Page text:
Edit Blog Post
Published: October 18th 2007
Hedingham Castle is on the North Essex / Suffolk border and is famous for its Norman keep.
Thursday October 18th
We awoke to another magical day, blue sky, but cold! Rags reckons it’s the first time this trip he has felt it. He’d better get used to it!
Today we again headed in a northerly direction, this time to Bury St Edmunds. This town dates back over 5 centuries and was the shrine of St Edmund, the patron saint of England before St George took that title.
On the way we stopped at Hedingham Castle but, as we were too early, it was not open. Rags did manage to scramble up a steep slope and take some photos of the exterior but we would like to return to see more.
Bury St Edmunds was a navigator’s nightmare and we ended up parking in the centre with only 1 hour allowed. This only gave us time to see the area near the centre, take pictures of Edmundsbury Cathedral, look inside St Mary’s Church, and make our way back to the car. This was nowhere near enough time to really see the town but we both didn’t want the hassle of finding more parking. Instead, we agreed to continue to the next town, Lavenham, and to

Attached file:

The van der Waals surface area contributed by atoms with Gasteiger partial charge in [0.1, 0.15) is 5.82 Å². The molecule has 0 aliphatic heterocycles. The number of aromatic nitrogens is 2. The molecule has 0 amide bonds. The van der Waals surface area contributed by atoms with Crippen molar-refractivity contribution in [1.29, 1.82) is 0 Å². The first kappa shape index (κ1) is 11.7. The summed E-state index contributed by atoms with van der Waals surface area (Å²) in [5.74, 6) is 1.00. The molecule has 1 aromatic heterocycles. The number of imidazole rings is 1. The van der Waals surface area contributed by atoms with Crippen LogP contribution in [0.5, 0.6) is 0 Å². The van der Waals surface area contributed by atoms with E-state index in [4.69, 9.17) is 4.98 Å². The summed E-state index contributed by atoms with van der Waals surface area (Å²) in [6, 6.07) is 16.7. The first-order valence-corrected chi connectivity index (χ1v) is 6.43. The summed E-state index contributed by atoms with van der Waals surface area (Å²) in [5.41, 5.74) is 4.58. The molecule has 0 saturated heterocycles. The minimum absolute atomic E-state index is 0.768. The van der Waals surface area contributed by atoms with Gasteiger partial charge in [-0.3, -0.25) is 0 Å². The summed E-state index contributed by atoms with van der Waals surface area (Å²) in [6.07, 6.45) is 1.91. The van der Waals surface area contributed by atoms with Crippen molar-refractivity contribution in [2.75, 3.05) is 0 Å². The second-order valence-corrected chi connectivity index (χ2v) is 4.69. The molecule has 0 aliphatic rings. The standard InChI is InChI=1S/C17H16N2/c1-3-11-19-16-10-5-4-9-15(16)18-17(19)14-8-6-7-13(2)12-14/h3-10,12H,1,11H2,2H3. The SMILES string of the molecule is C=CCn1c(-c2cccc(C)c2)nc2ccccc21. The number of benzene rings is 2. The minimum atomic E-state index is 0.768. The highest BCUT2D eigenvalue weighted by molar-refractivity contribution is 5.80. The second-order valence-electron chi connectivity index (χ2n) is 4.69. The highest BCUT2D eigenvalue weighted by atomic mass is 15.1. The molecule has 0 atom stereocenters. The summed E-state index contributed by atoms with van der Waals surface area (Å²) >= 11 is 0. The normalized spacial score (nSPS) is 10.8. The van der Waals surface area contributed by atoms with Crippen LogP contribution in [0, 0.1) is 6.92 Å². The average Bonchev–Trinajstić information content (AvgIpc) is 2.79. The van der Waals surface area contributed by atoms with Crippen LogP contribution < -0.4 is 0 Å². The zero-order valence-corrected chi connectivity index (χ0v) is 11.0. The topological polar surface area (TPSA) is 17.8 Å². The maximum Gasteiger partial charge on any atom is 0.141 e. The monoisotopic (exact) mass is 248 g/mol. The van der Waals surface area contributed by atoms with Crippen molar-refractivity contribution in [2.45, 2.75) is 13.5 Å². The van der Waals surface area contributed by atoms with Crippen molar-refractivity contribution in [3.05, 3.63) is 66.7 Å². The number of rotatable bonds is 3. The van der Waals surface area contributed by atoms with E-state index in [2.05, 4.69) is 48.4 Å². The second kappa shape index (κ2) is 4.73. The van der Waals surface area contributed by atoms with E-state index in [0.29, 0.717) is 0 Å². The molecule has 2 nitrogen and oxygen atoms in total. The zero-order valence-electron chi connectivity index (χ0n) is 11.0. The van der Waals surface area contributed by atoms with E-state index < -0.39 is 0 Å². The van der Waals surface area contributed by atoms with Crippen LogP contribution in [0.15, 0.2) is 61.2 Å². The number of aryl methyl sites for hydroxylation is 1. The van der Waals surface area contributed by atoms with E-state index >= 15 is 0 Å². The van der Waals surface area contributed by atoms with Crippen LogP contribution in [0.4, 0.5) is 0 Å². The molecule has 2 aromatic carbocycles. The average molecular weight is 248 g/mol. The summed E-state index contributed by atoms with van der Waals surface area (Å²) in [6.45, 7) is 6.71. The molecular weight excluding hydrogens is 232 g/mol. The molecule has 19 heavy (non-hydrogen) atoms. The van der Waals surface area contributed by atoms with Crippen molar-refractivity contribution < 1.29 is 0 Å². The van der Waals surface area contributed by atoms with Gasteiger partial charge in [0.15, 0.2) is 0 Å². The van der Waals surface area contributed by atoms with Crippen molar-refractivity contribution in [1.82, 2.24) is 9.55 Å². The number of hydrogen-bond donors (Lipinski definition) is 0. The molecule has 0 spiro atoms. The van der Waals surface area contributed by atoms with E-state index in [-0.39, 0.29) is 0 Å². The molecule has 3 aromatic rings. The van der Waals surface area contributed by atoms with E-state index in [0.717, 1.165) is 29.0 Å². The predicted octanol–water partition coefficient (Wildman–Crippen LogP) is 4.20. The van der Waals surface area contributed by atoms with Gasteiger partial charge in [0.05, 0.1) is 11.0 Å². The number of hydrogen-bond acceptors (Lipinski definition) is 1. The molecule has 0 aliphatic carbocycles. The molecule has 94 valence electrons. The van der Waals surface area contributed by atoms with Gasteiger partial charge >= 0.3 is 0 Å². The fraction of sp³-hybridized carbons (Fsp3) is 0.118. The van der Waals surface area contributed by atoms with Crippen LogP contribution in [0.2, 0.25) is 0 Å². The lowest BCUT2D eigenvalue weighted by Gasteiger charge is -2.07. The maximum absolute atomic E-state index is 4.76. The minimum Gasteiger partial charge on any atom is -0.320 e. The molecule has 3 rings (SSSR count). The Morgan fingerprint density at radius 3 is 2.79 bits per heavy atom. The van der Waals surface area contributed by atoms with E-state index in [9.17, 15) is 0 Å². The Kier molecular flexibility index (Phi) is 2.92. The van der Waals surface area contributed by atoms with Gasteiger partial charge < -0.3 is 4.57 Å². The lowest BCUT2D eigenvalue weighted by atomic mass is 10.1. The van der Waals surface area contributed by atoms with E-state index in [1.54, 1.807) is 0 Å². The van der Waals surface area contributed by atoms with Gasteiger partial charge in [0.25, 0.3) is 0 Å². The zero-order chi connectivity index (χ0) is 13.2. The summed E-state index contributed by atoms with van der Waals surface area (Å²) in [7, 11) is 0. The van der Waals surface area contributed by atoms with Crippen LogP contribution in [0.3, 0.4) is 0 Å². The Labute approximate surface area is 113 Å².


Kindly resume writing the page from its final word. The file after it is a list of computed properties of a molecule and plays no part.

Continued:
First build in the 12th century with later additions in the 16th century. It is being cleaned and it's amazing how clean the stonework on these places can look!
return to Bury St Edmunds at a later date. Its great being here for the time we have plus the use of a vehicle, it gives us so much flexibility.
In less than 30 mins we were in Lavenham where, after having our cut lunch, we set off to explore what is called England’s Finest Mediaeval Town. The Guildhall of Corpus Christi, built about 1530 was our first stop. This is a National Trust building and thanks to Richard & Doff’s membership cards, we were made welcome here. The producing of wool and spinning of high quality cloth dates back to the earliest of time here and the exhibits gave a good portrayal of these crafts.
This town was full of little shops and Judy wanted to explore them all - antiques, jewelry, butcher, baker etc. We bought what we hope will be some lovely lemon spread. The town is a photographer’s paradise as far as the buildings go and we enjoyed wandering around, soon having many photos of examples of the timber-framed and crooked houses and buildings here.
The trip home was through the back roads and Judy proved her navigating ability even with a map
These were in both the cathedral and St Mary's Church.
(Another new word!)
that didn’t give a lot of detail, and we arrived home only having to backtrack or take an unexpected route a couple of times.
Tot: 2.098s; Tpl: 0.073s; cc: 12; qc: 29; dbt: 0.0173s; 1; m:saturn w:www (220.127.116.11); sld: 1;
; mem: 1.4mb